Why Shaw's BlueSky TV Didn't 'Wipe Out'
DENVER -- Cable Next Gen-Technologies & Strategies -- While the initial three months of Shaw's BlueSky TV deployment last January may have been rocky, Carol Santerre says the Canadian cable company turned that ship around by launching a new back office, new team and new business processes simultaneously.
As director of advanced technology operations at Shaw Communciations, Santerre was charged with setting BlueSky TV's launch on the right course after its bumpy start. It was, to say the least, a daunting task.
"The first three months of that felt like the Japanese game show Wipe Out," says Santerre in a fireside chat here last week with Light Reading's Alan Breznick. "You know the game show where the crazy people are going across this obstacle course and are getting smacked in the face by a big foam roller?"
BlueSky TV is based on Comcast Corp. (Nasdaq: CMCSA, CMCSK)'s X1 platform, featuring a voice remote, sports app, DVR, parental controls and more. It was launched a year after Shaw Communications Inc. introduced a new mobile video app -- FreeRange TV -- that was also based on and licensed from Comcast X1's platform.
The Shaw team decided to launch a brand-new back office to support its new BlueSky TV product because of concerns over what the operator's existing back office "could and could not do" and to optimize the entire deployment process, says Santerre. Launching a new back-office platform while still maintaining the original back office, and launching a new TV service in addition to an existing one proved to be quite challenging, she adds.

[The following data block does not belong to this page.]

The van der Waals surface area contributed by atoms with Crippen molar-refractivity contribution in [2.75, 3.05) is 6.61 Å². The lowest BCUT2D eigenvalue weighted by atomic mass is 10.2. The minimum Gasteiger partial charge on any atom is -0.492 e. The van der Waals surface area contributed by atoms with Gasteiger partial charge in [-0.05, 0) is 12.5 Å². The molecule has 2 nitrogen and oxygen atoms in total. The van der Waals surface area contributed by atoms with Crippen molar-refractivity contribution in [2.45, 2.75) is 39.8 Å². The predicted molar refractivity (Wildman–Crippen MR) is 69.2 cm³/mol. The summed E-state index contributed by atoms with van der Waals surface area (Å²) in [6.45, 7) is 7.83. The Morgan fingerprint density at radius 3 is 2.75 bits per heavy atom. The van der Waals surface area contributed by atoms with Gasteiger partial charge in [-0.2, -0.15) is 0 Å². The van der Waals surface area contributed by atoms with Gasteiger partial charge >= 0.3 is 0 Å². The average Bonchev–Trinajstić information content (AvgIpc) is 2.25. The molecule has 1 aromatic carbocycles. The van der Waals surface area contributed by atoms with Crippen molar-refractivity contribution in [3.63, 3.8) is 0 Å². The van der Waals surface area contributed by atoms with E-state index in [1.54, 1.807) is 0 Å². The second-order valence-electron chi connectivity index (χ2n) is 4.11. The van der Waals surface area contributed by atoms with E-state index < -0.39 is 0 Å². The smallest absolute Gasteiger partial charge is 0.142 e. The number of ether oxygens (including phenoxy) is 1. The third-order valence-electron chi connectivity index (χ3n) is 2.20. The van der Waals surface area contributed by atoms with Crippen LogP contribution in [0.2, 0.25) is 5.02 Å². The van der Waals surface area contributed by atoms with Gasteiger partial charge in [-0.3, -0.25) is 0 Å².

"Essentially we had to change every business process we had -- from order entry, through billing and invoicing, to how we were going to install it in the home, and how we were going to support it," she notes.
While partners Cisco Systems Inc. (Nasdaq: CSCO) and Comcast could offer some product launch support, managing the back office sits squarely on Shaw's shoulders, says Santerre. In addition to the back office challenge, delivering the cloud-based TV service to new and existing customers meant identifying processes for migrating customers over to a new billing service without interrupting their existing service, and manually migrating customer information like email addresses, account information and balances, and home entry information.
"Everything made sense on paper. It did not work when we actually got to the field," says Santerre. "Some parts worked, but the parts that didn't work were the things we overlooked. The parts where we said, 'People are just going to get this, right? They know how to put in an order. The tech, he knows when to call in, he'll figure it out.'"
To address these new challenges, Santerre hand-selected a team from a range of backgrounds in CMTS, order entry, tech and customer support and brought them together to work with the company's billing and communications teams.
Next page: New approach to ticketing systems